The Trump administration is considering imposing export restrictions on Semiconductor Manufacturing International Corporation, China’s largest manufacturer of semiconductors, according to a Defense Department spokesperson.
The Department of Defense is in discussions over whether SMIC should be added to the Commerce Department’s entity list, which essentially restricts those companies from receiving specific goods made in the U.S.
“DoD is currently working with the interagency in assessing available information to determine if SMIC’s actions warrant adding them to the Department of Commerce’s Entity List,” a Defense Department spokesperson said. “Such an action would ensure that all exports to SMIC would undergo a more comprehensive review.”
The administration’s move is part of a continued effort to put pressure on China’s technology firms and would mark a major escalation in the tech battle between the U.S. and China.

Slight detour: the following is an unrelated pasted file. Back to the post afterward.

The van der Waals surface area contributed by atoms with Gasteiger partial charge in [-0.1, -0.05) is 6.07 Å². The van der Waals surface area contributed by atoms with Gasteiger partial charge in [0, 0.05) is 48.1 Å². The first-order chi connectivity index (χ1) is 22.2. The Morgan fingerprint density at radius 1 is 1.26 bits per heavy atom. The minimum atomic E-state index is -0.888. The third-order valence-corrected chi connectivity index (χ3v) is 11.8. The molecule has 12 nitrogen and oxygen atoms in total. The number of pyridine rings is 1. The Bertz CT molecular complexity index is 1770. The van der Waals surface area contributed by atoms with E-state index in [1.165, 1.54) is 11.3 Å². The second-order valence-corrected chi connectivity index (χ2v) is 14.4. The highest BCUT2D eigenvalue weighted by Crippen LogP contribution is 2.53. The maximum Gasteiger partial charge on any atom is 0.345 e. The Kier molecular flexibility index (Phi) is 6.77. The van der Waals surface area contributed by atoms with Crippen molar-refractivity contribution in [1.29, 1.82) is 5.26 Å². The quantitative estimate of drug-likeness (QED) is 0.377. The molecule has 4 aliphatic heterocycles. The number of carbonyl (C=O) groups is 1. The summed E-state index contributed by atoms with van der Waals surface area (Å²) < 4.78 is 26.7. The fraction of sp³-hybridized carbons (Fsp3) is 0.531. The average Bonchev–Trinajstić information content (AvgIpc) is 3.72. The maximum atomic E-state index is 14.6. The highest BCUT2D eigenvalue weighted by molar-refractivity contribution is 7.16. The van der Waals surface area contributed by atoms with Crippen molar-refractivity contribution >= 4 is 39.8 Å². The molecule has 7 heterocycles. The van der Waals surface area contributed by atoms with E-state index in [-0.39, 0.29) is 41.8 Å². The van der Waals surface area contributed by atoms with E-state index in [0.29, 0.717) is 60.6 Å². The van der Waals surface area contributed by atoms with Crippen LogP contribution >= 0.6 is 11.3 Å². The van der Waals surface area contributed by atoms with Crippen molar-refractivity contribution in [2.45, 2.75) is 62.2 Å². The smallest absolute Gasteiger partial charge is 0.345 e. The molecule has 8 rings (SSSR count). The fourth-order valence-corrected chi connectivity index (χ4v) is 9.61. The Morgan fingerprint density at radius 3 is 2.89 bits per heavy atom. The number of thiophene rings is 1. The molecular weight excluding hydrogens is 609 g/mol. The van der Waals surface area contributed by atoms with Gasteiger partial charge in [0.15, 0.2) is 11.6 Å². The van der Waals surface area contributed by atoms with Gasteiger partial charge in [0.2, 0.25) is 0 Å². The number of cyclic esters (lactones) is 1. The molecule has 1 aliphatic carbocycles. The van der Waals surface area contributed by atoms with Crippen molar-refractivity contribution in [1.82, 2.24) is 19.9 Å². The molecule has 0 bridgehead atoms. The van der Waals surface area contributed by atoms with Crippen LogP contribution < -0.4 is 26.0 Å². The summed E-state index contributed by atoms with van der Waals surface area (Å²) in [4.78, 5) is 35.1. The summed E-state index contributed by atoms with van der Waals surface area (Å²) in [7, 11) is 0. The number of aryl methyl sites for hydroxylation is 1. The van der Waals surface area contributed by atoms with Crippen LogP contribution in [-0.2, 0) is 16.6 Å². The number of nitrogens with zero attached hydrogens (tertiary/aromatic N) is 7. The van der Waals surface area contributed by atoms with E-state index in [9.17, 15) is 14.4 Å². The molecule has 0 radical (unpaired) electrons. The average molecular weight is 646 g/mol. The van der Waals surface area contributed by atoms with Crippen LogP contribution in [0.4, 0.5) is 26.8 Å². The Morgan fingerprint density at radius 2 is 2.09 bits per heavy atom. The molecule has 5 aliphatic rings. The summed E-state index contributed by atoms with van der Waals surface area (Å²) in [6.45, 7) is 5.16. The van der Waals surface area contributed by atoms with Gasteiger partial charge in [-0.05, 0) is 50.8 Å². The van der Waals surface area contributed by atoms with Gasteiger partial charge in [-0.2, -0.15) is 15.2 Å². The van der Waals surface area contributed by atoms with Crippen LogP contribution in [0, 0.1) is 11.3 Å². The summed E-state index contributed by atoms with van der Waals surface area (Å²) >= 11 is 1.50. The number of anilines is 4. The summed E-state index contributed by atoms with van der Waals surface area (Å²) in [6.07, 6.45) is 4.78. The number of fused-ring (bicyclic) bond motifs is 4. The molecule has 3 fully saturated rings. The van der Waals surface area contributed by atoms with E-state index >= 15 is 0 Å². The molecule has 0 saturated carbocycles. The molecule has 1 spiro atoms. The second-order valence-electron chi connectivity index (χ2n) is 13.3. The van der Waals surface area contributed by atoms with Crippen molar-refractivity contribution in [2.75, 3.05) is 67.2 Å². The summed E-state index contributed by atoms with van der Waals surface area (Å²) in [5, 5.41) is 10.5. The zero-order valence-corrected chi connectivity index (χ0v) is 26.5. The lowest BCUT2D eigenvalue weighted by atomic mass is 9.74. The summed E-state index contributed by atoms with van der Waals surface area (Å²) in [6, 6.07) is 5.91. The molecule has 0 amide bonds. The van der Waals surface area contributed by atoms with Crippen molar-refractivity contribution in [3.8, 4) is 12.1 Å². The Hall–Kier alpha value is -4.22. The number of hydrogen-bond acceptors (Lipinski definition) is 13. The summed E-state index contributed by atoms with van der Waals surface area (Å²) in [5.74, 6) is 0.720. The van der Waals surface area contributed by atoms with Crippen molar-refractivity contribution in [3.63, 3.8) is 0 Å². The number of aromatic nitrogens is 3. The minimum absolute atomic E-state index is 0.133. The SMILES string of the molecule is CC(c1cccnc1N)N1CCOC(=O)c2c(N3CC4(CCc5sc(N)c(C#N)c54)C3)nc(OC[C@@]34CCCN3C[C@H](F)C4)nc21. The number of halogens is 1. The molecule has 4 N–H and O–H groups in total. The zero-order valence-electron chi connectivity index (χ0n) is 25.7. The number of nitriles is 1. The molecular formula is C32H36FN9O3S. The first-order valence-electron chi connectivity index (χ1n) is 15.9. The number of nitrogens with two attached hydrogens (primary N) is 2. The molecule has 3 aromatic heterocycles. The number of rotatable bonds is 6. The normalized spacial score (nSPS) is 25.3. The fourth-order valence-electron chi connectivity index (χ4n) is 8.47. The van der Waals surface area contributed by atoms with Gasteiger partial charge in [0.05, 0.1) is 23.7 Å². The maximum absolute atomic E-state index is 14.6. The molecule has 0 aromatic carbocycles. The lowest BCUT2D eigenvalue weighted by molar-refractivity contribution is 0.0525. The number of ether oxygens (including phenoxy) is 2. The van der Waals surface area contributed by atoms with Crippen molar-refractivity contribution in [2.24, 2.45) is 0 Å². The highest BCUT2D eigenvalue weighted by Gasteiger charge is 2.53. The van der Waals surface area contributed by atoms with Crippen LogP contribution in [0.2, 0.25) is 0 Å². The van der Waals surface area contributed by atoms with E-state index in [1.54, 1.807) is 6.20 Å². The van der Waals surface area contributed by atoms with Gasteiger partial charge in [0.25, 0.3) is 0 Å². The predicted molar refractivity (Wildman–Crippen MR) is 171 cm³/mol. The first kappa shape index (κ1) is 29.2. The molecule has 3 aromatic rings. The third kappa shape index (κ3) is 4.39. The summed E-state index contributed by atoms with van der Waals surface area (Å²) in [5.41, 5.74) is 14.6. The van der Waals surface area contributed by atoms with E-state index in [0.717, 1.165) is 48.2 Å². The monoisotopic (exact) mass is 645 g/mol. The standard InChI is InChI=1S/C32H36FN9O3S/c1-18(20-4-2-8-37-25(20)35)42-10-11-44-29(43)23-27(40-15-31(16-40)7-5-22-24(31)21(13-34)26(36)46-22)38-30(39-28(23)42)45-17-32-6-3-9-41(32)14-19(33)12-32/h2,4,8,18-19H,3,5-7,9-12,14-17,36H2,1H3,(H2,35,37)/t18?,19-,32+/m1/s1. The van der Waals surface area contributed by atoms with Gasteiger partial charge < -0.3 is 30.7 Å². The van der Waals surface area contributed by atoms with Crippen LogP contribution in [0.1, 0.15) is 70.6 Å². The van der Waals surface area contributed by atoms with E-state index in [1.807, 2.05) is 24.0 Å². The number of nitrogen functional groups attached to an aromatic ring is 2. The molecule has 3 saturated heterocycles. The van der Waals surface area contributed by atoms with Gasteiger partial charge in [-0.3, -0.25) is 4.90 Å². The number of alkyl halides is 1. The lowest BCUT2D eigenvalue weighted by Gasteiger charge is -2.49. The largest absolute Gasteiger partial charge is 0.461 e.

SMIC is viewed as a key player in China’s effort to boost its domestic semiconductor industry, an ambition that was accelerated by the U.S.-China trade war. Imposing export controls on SMIC would impact U.S. companies that sell chip-making technology to China manufacturers.
The U.S. entity list now includes more than 275 China-based companies, according to Reuters, which first reported that SMIC might be blacklisted.
U.S. officials recently announced it will further tighten restrictions on China’s Huawei Technologies in order to crack down on the telecommunication company’s access to commercially available chips.
The restrictions prevent Huawei from obtaining semiconductors without a special license. SMIC is one of Huawei’s manufacturers.
As tensions grow worse between the U.S. and China, U.S. officials are pushing other governments around the world to place restrictions on Huawei, arguing that the company will give data to the Chinese government for spying. Huawei has denied that it spies for China.
The Trump administration also issued executive orders last month banning transactions with ByteDance and is forcing the company to divest the U.S. operations of the popular app TikTok.
— CNBC’s Lauren Feiner contributed reporting